Today’s Gospel is one of my favorites. Luke tells us the story of Zacchaeus. Most of us know by now that Zacchaeus has seemingly sold his tax-collector soul the Romans, and was much hated by his neighbors in Jericho. He knows Jesus is passing through town and for whatever reason – to hide from him, or to see him, Zacchaeus gets up in those branches. I always imagine Danny DeVito playing the role if a movie were ever made! Can’t you just see it?
Jesus, being Jesus obviously spots Zacchaeus. Instead of castigating him as an outcast and sinner, instead of ignoring him or denying him, he does the typically unthinkable Jesus thing and says:
“Zacchaeus, come down quickly, for today I must stay at your house.”
I’m feeling very nostalgic for the 80’s these days. Although I was inching my way to 30 and beyond as the decade progressed, it was a time when I arced through many galaxies on the journey to becoming who I am today. And yes – without a doubt – God was woven into every element of every fiber of this time.
You may wonder why I say that… Well, I lived in the juiciest years of that decade as an executive by day, but dressed all in black and skulking around dark, smoky, loud, generally unsavory nightspots when the sun went down. I stayed out too late, I smoked too many cigarettes, I definitely drank too much. And I danced and danced and danced, imagining it happiness at the time.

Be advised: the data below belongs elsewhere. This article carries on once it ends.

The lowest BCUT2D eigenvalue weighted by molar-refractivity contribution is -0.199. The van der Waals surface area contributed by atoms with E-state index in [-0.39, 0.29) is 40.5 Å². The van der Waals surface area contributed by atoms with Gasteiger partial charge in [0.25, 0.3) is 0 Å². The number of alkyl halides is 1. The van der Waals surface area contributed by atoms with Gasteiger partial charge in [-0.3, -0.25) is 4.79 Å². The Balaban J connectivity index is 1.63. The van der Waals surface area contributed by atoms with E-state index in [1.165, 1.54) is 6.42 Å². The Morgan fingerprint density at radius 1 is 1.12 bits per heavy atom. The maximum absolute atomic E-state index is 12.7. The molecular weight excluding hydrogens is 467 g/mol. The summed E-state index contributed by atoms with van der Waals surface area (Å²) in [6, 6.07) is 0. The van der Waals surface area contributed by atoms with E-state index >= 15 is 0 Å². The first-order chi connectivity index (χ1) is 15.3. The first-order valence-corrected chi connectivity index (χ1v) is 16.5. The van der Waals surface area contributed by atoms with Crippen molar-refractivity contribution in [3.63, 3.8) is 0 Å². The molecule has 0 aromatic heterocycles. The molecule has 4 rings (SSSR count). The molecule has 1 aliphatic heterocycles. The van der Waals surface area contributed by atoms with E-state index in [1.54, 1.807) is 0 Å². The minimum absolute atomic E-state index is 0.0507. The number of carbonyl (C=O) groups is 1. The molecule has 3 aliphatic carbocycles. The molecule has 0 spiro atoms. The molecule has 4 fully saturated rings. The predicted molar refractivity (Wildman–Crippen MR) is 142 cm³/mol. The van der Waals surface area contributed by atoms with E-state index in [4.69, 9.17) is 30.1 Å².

There were many happy moments, but happiness was what I sought. Happiness was an elusive pursuit, always bolting around the next bend before I could grasp it. And how I tried to gather it up in clenched and greedy fists, fueled by a heart that was Continue reading →
Happy 4th of July – Independence Day. Today I am thinking about freedom. And yes, I am one of those people who vehemently dislikes patriotic songs at church. *shudders* The Star Spangled Banner, God Bless America, and the Battle Hymn of the Republic – absolute no. America the Beautiful – maybe. If there is to be singing on or around a national holiday, I will always go with Finlandia, also known as (among other things) “This is My Song.”
Ironically, the song was written in a burst of Finnish nationalism by composer Jean Sebelius in the late 1800’s in response to the encroachment of the Russians. Here we are in 2017, with our bursts of nationalism somehow fused with the encroachment of the Russians, but I digress, and that’s another post for another day.